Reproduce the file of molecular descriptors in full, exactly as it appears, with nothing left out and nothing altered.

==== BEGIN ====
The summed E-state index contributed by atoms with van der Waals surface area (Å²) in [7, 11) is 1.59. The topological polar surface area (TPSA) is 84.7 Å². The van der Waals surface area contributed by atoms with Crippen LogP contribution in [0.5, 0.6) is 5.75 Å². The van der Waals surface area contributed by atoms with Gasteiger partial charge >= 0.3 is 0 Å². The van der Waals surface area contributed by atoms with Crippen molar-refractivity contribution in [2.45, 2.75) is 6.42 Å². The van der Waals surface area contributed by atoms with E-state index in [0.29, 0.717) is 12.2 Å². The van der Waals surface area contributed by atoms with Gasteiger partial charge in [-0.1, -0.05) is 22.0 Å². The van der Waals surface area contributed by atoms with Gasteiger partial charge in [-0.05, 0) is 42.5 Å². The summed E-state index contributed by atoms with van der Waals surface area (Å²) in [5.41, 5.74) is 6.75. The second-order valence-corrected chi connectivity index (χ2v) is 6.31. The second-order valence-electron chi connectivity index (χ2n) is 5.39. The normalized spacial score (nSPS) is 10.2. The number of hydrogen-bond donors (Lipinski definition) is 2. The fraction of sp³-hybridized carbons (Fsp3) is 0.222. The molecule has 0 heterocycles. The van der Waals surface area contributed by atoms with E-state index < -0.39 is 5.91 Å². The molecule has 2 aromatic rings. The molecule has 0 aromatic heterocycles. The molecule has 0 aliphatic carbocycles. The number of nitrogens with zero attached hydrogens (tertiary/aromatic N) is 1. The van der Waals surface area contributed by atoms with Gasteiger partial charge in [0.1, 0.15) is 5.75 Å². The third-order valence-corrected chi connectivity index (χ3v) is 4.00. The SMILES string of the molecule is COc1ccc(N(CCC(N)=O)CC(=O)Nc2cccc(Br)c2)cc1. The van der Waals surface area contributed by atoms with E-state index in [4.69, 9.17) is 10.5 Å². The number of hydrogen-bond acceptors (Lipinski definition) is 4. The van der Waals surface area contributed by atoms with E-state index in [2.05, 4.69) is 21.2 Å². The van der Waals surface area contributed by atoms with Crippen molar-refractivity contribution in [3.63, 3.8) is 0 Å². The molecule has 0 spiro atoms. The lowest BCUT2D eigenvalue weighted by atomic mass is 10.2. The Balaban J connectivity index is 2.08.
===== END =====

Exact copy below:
The summed E-state index contributed by atoms with van der Waals surface area (Å²) in [7, 11) is 1.59. The topological polar surface area (TPSA) is 84.7 Å². The van der Waals surface area contributed by atoms with Crippen LogP contribution in [0.5, 0.6) is 5.75 Å². The van der Waals surface area contributed by atoms with Gasteiger partial charge >= 0.3 is 0 Å². The van der Waals surface area contributed by atoms with Crippen molar-refractivity contribution in [2.45, 2.75) is 6.42 Å². The van der Waals surface area contributed by atoms with E-state index in [0.29, 0.717) is 12.2 Å². The van der Waals surface area contributed by atoms with Gasteiger partial charge in [-0.1, -0.05) is 22.0 Å². The van der Waals surface area contributed by atoms with Gasteiger partial charge in [-0.05, 0) is 42.5 Å². The summed E-state index contributed by atoms with van der Waals surface area (Å²) in [5.41, 5.74) is 6.75. The second-order valence-corrected chi connectivity index (χ2v) is 6.31. The second-order valence-electron chi connectivity index (χ2n) is 5.39. The normalized spacial score (nSPS) is 10.2. The number of hydrogen-bond donors (Lipinski definition) is 2. The fraction of sp³-hybridized carbons (Fsp3) is 0.222. The molecule has 0 heterocycles. The van der Waals surface area contributed by atoms with E-state index < -0.39 is 5.91 Å². The molecule has 2 aromatic rings. The molecule has 0 aromatic heterocycles. The molecule has 0 aliphatic carbocycles. The number of nitrogens with zero attached hydrogens (tertiary/aromatic N) is 1. The van der Waals surface area contributed by atoms with Gasteiger partial charge in [0.1, 0.15) is 5.75 Å². The third-order valence-corrected chi connectivity index (χ3v) is 4.00. The SMILES string of the molecule is COc1ccc(N(CCC(N)=O)CC(=O)Nc2cccc(Br)c2)cc1. The van der Waals surface area contributed by atoms with E-state index in [4.69, 9.17) is 10.5 Å². The number of hydrogen-bond acceptors (Lipinski definition) is 4. The van der Waals surface area contributed by atoms with E-state index in [2.05, 4.69) is 21.2 Å². The van der Waals surface area contributed by atoms with Crippen molar-refractivity contribution in [3.63, 3.8) is 0 Å². The molecule has 0 spiro atoms. The lowest BCUT2D eigenvalue weighted by atomic mass is 10.2. The Balaban J connectivity index is 2.08.